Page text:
In late January, I wrote about the state of Michigan passing a law that bans college athletes from unionizing, despite there being absolutely no current threat of athlete unionization at any of the state's public universities.
Government typically moves pretty slowly, but the bill passed through the legislature and was signed by Governor Rick Snyder in less than a month. Michigan Republicans championed it as a model for how good legislation can be passed effectively.
The only problem? Legislators forgot to actually ask the athletes for their thoughts—and the athletes aren't too happy about that.
"We, before and now, aren't interested in unionizing," said University of Michigan softball player Becca Garfinkel, who is the vice president of National Collegiate Athletic Association Reform on the school's Student-Athlete Advisory Committee (SAAC). "But it's disappointing that this type of avenue would be removed without any consideration on our part."
Garfinkel initially reached out to me after my first article was published, attempting to learn about the legislative process and what actually had happened in the Michigan state house. Athletes from the SAAC at Michigan—one of the state's two flagship public universities—were never called in to discuss the ban with lawmakers, nor were they even told that unionization was being debated.
"The very first time that we found out, I was approached by the Michigan Daily," said Cooper Charlton, a lacrosse player and SAAC President. "And to be completely candid, we didn't even know it was happening."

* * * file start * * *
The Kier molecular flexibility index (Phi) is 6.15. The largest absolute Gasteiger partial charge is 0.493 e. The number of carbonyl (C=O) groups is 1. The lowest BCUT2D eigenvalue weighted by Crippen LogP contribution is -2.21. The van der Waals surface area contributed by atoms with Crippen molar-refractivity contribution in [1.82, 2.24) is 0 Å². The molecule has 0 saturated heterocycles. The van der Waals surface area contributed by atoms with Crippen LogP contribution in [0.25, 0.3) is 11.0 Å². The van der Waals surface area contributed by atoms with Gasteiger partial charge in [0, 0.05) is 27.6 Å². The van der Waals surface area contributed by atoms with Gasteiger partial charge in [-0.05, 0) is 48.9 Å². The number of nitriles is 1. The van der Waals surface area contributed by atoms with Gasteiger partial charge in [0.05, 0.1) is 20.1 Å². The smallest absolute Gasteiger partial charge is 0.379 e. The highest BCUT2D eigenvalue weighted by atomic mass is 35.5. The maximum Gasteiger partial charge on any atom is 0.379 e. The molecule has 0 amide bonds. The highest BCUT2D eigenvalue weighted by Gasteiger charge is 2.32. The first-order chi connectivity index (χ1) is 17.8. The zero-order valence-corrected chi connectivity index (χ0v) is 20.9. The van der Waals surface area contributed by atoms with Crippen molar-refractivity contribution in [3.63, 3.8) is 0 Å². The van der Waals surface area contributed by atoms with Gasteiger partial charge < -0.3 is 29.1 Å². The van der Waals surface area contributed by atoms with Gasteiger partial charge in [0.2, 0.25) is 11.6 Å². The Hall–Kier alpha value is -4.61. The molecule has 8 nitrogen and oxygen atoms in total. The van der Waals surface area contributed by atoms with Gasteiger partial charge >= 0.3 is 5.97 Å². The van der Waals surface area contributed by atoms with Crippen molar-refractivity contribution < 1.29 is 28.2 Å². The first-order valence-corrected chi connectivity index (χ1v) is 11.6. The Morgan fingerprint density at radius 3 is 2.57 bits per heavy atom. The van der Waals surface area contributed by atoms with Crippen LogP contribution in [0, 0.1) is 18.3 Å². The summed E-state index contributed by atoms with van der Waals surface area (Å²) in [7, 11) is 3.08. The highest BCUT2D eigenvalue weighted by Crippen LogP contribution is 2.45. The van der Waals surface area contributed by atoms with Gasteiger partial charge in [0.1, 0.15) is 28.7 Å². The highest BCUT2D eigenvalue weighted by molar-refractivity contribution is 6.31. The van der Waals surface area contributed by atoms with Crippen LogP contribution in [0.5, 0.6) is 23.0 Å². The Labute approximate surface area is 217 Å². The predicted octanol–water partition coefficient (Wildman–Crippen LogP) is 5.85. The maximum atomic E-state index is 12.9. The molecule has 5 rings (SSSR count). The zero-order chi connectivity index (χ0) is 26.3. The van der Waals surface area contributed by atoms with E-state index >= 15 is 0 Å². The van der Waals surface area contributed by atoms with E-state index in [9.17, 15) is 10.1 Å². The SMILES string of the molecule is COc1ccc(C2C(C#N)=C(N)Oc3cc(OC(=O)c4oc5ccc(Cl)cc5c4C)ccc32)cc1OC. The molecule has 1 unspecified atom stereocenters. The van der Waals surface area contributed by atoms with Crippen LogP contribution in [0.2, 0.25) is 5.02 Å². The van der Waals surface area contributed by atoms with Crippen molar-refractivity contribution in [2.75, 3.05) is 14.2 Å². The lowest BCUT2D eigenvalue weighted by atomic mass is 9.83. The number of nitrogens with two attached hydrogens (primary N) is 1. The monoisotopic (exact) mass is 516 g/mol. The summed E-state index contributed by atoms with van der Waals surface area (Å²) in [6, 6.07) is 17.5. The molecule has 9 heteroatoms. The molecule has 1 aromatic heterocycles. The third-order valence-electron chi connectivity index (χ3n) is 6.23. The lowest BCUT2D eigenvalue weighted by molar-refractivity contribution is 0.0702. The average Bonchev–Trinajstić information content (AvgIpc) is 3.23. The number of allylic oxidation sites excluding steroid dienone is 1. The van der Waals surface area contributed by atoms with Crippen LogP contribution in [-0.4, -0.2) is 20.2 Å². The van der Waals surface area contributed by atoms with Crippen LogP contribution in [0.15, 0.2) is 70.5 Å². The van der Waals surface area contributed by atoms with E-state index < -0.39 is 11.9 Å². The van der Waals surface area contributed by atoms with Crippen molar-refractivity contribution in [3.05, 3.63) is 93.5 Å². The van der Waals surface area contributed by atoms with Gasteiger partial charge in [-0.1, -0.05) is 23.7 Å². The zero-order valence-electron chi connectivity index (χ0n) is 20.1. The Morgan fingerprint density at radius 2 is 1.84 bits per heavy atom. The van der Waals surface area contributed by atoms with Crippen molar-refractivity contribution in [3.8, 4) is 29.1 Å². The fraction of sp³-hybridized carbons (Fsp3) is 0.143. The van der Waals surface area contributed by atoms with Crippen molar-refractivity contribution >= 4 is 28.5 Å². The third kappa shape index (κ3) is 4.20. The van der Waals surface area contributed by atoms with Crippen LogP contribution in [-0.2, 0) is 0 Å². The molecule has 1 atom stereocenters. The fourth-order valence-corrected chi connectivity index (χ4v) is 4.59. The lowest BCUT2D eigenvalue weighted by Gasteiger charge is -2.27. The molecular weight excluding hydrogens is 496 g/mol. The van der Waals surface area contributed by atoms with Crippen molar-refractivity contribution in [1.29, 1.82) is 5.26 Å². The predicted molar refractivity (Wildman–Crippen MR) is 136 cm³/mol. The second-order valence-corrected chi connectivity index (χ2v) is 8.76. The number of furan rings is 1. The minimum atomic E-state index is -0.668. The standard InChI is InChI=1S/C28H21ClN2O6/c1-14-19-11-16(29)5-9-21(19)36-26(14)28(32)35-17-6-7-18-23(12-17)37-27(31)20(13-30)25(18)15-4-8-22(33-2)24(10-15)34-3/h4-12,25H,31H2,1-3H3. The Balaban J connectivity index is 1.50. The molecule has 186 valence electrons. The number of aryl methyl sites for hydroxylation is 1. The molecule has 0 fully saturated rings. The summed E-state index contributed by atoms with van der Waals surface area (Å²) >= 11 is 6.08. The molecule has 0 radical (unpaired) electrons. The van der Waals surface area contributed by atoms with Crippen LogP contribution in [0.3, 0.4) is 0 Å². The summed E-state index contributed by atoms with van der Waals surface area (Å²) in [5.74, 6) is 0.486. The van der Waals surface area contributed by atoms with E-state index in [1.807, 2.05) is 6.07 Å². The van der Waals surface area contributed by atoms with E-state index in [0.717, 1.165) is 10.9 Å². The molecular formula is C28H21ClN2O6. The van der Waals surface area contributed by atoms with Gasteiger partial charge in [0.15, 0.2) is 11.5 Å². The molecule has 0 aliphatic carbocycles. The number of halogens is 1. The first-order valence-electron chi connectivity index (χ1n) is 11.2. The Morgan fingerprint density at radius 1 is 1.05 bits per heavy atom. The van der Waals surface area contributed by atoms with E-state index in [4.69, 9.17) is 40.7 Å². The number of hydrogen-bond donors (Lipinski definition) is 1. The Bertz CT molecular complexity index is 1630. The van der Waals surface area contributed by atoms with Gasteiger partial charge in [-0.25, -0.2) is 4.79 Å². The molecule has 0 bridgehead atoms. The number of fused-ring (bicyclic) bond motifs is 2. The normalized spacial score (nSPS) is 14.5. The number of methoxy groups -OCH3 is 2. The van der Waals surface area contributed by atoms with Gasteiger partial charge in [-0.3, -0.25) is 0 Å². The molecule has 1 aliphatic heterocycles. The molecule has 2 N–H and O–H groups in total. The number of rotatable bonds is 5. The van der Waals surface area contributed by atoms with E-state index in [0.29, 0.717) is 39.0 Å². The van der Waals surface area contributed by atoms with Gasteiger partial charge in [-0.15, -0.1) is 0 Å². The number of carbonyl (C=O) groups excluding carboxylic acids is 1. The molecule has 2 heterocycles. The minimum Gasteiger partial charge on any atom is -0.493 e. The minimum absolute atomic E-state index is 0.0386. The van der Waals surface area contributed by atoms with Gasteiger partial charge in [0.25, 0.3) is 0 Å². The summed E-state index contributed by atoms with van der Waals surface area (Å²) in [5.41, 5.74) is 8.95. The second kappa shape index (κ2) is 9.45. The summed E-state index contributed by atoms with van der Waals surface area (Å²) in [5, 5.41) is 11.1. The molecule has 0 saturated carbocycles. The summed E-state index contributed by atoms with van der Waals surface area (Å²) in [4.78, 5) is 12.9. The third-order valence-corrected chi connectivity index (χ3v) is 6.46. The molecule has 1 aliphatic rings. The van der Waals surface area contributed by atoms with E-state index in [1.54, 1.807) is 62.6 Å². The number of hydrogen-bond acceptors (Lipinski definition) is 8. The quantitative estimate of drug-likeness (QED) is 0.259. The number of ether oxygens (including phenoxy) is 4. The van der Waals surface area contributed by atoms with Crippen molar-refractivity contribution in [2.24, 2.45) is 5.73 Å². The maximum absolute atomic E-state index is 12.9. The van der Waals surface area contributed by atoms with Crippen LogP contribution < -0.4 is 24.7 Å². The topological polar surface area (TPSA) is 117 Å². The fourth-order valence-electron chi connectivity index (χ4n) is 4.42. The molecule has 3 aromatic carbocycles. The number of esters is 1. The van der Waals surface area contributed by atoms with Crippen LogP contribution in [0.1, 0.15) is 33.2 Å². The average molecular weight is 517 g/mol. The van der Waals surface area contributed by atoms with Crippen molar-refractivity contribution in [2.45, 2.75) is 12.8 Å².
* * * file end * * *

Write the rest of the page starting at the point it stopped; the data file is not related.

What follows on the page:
This is part of a troubling side of college athletics, in which athletes are not allowed to be in charge of their own circumstances and fates. When Northwestern University football players attempted to unionize last year, football coach Pat Fitzgerald deemed it a breach of "trust." The NCAA has spent millions of dollars, both on Congressional lobbying and court costs, to keep power out of the hands of athletes.
Former Navy athletic director Jack Lengyel once summed up that school of thought: "You can't have the animals running the zoo in a college education."
That way of thinking seems to have motivated the legislature's action, and those who voted to pass the bill don't seem to have any interest in discussing its merits with those who oppose it, or how it was passed. Of the eight legislators and political strategists I contacted about the law, only one responded—the bill's sponsor, Republican state representative Al Pscholka.
He yelled at me and hung up.
Michigan's SAAC members also tried to get answers, and also came up empty. They emailed Gov. Snyder's office and asked for clarification about why they were not contacted before he signed the bill into law. As a good-faith gesture, they also invited him to their charity fundraiser. They received an email back from his secretary stating that he could not make the fundraiser, with no mention of the new law.
"The common theme here is any time that a student-athlete's well-being or future is in question or in the discussion … we feel, not that we deserve, but it's the right thing to do to include us in that," Charlton said.
What's more curious about the lack of answers from legislators is that the Michigan athletes' approach has been anything but combative. Garfinkel said that she is very encouraged by the NCAA's efforts to include athletes in more of their policy-making decisions under the new autonomy structure.
Charlton also noted that he does not want this to be a discussion about the merits of unionization or about partisan party lines. In no way is Michigan's SAAC a union, or pay-for-play advocacy group that could give lawmakers political headaches. They're simply a group of students who want to be included in the ongoing discussion about their legal and economic rights, and not have decisions made for them without at least being consulted first.
Is that really too much to ask?
"We don't think they have all the information they need," Charlton said.